Summary: I lead a lupus research group with interests in early disease, skin disease, musculoskeletal outcome measures, translational immunology and B cell therapies
Location: Chapel Allerton Hospital
Teaching Commitments: Medical Immunology, Undergraduate Medicine
Autoimmune Connective Tissue Disease Research Group
Group leader: Dr Edward M Vital, Associate Professor
- Identifying people at risk of SLE for early diagnosis and treatment
- Stratified Medicine and Biomarkers
- Outcome measures
- Lupus arthritis
- Cutaneous Lupus
- B cell therapies
- Type I Interferons in autoimmunity
SLE and related diseases such as mixed and undifferentiated connective tissue diseases, Sjogrens Syndrome form a spectrum of overlapping disorders. Each patient presents with a unique fingerprint of organs involved, severity and response to therapy. This clinical heterogeneity is paralleled by diverse underlying immunopathogenic mechanisms. Targeted therapies offer the opportunity to improve outcomes, but until now overall outcomes of clinical trials have been disappointing.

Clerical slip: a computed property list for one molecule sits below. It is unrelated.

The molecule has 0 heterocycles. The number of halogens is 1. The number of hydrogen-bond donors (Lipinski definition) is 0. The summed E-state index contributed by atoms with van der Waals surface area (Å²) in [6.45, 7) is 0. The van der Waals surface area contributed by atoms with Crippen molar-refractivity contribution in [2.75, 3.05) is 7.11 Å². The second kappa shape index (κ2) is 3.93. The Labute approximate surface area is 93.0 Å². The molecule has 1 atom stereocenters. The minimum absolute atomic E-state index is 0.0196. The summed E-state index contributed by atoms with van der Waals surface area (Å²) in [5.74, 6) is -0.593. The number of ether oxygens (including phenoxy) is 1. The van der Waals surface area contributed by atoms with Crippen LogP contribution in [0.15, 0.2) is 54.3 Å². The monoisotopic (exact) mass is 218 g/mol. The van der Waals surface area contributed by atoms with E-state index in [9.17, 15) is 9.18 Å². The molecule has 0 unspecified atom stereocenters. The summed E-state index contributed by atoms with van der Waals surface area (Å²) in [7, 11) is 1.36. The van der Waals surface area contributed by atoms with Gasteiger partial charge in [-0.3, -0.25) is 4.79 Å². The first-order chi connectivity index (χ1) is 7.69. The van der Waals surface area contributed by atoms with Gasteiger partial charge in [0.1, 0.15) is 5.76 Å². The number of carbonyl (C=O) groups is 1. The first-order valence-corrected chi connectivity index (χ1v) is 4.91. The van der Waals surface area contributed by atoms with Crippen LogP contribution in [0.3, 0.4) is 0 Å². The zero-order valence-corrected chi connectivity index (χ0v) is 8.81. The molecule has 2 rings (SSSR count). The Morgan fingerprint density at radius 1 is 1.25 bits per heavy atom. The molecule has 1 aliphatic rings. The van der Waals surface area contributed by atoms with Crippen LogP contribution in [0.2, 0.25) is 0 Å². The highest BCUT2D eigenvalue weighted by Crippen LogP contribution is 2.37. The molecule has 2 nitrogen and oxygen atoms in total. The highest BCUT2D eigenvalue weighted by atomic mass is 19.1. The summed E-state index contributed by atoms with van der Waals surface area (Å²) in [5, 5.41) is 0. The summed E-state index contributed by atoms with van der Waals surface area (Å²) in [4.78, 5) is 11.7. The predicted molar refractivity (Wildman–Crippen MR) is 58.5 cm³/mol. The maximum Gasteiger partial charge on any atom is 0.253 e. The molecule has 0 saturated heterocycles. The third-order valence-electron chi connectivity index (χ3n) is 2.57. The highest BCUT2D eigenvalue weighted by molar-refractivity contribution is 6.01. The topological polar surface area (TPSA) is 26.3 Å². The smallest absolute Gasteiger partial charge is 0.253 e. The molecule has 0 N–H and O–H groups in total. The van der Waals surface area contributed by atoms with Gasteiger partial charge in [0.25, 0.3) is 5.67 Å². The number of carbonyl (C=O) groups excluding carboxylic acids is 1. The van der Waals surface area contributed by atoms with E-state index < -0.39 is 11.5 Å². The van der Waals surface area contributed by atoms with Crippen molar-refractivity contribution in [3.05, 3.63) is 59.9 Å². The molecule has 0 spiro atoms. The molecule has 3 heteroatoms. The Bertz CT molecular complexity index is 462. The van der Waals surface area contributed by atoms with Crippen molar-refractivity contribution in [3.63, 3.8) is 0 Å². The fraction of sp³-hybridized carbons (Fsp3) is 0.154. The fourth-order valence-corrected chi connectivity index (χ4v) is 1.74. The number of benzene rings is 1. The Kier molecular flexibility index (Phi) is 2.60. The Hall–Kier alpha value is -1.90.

Our group takes a translational approach to this area aiming to improve both clinical and immunological phenotyping. By doing so, we hope to achieve better clinical trials, novel therapeutic approaches, targeting therapy to specific patients more accurately and improving the understanding of disease processes.